The first Sikh woman warrior was Mai Bhago in 1705 — when 40 soldiers abandoned their post, she donned a turban, she took a sword in her hand, mounted a horse, and said, “We will return to the battle and I am the one who will lead you.” She became the one she was waiting for. She’s my inspiration, and I believe we need to become the Mai Bhago of our time.
That’s why I created the Mai Bhago Retreat, to bring together Sikh women justice leaders every year so we can see ourselves and reinterpret our faith in this way. This is fierce religious imagery — sword and shield — but I believe we do not need literal weapons to fight the war before us. We may have needed them years before, but not now with the institutions of democracy we have before us.
My sword is my law degree, my shield is my film camera. I look at my Sikh sisters using their pens, doctors’ scalpels, pocketbooks, as their shields. Nobody goes into battle alone, so it’s important that we come together to fight the good fight together. What does it mean to love your opponents? My core practice is to heal the wound. I have never come across anyone who I have seen as wholly evil.
Every perpetrator of violence or supporter of violence is doing it from their own sense of woundedness, fear, and insecurity. They don’t know what else to do with their insecurity but to aim it at us. They are wounded. We point our swords and shields at the cultural-political institutions that allow them to hurt us. I am less interested in unseating this particular president, and more interested in the social and political conditions that led to this presidency. That’s what I’ve battled against — it changes how we fight.
Whenever we focused on putting bad actors behind bars, it never changed very much. But when we focused on transforming institutions of power, or transforming a corrupt police department, or changing federal hate crimes policy, or winning net neutrality, that’s when we began to see systemic change. I believe that loving our opponents simply consists of tending to their wounds. Changing how we see them, from monsters to people who are wounded, opens the possibility of forgiveness, and even possibly reconciliation.
Frank Roque, who murdered Balbir Singh, was about to receive the death penalty when his sentence was commuted to life in prison. On the 15 year anniversary of 9/11, Rana Balbir and I stood at his memorial, and he said, “nothing has changed.” I asked him, who is the person we have not yet tried to love?
The last thing we had heard from Frank Roque was at his trial, when he had said he was going out to shoot some towelheads and their children too. So we called him up and asked him why he agreed to speak to us, and he began to tell us how he was sorry for what happened to our family but was also sorry for the lives of the thousands of people killed in 9/11. He failed to take responsibility, and I began to get angry, but Ranaji kept listening and wondering about the wound in Frank.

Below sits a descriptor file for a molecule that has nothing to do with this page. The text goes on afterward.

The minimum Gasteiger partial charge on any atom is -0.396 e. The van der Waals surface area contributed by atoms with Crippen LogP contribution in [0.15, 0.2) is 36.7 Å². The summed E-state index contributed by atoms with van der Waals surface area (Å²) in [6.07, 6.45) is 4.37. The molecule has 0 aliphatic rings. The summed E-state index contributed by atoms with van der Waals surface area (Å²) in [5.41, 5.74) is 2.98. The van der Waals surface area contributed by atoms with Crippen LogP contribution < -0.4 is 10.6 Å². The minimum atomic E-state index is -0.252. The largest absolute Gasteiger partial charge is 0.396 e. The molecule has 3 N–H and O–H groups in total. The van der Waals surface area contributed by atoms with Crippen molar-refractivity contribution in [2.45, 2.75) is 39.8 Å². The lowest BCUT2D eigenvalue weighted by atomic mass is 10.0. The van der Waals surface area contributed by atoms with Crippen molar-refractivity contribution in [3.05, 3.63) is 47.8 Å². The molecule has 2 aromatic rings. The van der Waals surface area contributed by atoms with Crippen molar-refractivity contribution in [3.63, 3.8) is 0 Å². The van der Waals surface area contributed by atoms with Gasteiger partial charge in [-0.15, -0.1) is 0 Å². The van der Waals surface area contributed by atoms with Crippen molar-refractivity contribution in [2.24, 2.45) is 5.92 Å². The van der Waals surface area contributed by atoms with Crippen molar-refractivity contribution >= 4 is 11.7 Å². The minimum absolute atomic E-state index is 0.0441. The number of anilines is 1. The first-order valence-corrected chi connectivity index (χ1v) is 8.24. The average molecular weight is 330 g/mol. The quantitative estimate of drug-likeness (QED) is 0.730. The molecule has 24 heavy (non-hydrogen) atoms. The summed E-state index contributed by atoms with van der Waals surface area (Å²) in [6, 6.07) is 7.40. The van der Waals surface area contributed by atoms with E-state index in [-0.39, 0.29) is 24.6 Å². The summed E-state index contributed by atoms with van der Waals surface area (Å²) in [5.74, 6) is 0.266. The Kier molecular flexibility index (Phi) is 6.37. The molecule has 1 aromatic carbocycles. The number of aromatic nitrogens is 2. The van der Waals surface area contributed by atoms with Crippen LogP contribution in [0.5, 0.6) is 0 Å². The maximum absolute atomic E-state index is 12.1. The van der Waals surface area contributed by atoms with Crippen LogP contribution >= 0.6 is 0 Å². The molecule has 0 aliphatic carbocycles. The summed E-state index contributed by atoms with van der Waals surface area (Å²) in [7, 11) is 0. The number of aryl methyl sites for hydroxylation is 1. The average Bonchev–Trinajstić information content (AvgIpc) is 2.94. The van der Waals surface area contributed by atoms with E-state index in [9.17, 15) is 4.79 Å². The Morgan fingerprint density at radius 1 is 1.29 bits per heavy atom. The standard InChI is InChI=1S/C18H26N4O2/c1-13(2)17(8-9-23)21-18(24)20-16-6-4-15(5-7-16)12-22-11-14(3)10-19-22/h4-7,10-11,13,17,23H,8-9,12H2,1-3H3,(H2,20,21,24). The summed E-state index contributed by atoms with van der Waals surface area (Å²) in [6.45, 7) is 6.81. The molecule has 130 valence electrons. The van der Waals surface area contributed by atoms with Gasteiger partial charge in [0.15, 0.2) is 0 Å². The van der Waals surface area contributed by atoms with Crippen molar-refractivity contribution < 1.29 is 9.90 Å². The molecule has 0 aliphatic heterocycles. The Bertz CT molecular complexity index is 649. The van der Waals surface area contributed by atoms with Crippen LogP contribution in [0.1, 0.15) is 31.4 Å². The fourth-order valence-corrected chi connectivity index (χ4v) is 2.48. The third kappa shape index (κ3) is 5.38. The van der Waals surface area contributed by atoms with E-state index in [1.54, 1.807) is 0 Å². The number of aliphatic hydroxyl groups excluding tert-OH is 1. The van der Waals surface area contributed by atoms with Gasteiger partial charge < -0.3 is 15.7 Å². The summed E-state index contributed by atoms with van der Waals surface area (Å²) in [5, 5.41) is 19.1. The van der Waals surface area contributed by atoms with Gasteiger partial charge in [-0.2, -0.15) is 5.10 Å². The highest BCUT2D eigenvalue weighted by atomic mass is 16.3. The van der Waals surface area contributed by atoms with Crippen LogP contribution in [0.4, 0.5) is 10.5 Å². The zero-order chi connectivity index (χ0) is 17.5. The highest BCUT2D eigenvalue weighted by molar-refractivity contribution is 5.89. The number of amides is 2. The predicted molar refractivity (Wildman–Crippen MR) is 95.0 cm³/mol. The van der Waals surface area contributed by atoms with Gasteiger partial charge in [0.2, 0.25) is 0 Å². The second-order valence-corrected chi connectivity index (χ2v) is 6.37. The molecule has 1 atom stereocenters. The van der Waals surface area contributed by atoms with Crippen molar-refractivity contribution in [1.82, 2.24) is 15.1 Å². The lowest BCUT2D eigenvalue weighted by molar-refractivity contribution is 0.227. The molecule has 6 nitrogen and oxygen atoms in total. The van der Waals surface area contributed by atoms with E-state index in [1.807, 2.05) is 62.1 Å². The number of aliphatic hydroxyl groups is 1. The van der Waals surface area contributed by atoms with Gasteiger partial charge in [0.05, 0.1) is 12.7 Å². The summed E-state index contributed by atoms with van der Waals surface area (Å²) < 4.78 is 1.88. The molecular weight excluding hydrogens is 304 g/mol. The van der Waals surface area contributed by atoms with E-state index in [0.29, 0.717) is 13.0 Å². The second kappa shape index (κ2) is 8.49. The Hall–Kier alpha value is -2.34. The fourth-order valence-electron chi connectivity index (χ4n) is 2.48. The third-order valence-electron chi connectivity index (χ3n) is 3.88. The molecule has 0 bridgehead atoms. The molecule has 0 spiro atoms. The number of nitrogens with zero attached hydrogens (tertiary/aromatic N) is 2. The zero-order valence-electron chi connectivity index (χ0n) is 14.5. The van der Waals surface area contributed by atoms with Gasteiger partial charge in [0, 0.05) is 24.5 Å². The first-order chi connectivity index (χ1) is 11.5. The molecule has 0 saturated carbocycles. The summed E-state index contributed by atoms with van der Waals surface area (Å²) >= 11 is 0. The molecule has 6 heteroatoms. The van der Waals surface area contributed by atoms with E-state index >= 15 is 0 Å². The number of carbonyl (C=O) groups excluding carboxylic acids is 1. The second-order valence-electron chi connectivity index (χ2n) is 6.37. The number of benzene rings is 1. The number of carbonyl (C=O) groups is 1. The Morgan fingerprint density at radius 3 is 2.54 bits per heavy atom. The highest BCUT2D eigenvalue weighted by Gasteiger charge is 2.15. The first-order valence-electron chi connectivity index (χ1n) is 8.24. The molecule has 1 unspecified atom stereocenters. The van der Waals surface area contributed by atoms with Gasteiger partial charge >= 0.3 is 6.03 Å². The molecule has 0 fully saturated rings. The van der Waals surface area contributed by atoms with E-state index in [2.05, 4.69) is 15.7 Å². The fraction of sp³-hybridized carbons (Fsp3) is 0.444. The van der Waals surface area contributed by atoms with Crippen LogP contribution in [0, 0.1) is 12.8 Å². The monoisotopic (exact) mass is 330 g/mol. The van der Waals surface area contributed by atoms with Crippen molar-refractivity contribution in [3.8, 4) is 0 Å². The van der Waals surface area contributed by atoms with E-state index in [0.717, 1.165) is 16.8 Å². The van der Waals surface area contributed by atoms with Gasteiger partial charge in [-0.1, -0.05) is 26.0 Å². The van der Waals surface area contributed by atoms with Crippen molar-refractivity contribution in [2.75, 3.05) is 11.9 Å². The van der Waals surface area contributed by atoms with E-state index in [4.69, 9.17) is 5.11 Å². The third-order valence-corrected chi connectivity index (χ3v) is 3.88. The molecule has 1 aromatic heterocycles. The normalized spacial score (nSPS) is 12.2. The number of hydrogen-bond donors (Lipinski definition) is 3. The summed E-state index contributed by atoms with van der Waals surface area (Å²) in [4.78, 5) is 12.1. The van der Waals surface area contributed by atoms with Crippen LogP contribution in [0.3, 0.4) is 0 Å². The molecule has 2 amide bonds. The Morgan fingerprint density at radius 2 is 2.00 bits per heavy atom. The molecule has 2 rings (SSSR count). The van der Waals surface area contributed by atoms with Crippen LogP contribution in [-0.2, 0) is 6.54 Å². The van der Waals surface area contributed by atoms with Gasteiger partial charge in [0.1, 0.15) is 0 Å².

He says, “Frank, this is the first time I have heard you say you’re sorry.” And Frank says, “Yes, I’m sorry for what I did to your brother. And when I go to heaven to be judged by God, I will ask to see your brother and I will hug him.”
Forgiveness is not forgetting, it is freedom from hate. Then we can begin to see and challenge the cultural forces and the institutions of power that allow violence to happen. It took us fifteen years to make that call. If you are still hurting, and you can still feel that rage and pain and loss in your body, the best and most loving thing you can do for your opponent is to tend to your own wound. Forgiveness is really about freedom for yourself, and opening yourself to the possibility of reconciliation.
I don’t believe I will ever reconcile with Donald Trump, but I do believe that thinking about what drives his insecurity and fear, what makes him feel so alienated and lash out against all of us who look different from him, helps me fight him better and helps me to talk to those who support him, to understand why they are fearful, and hold up a vision of a country that includes them too. Loving our opponents is strategic, and savvy. It’s how we are going to build a movement that’s not just about resistance but about transformation.
Geetika Pathania Jain, Ph.D. is grateful to Kartik Jain for transcribing this unpublished interview with Valarie Kaur. When she is not writing or teaching yoga, Geetika can be found enjoying the great outdoors. She is currently working on a book called “50 Voices From South Asia.”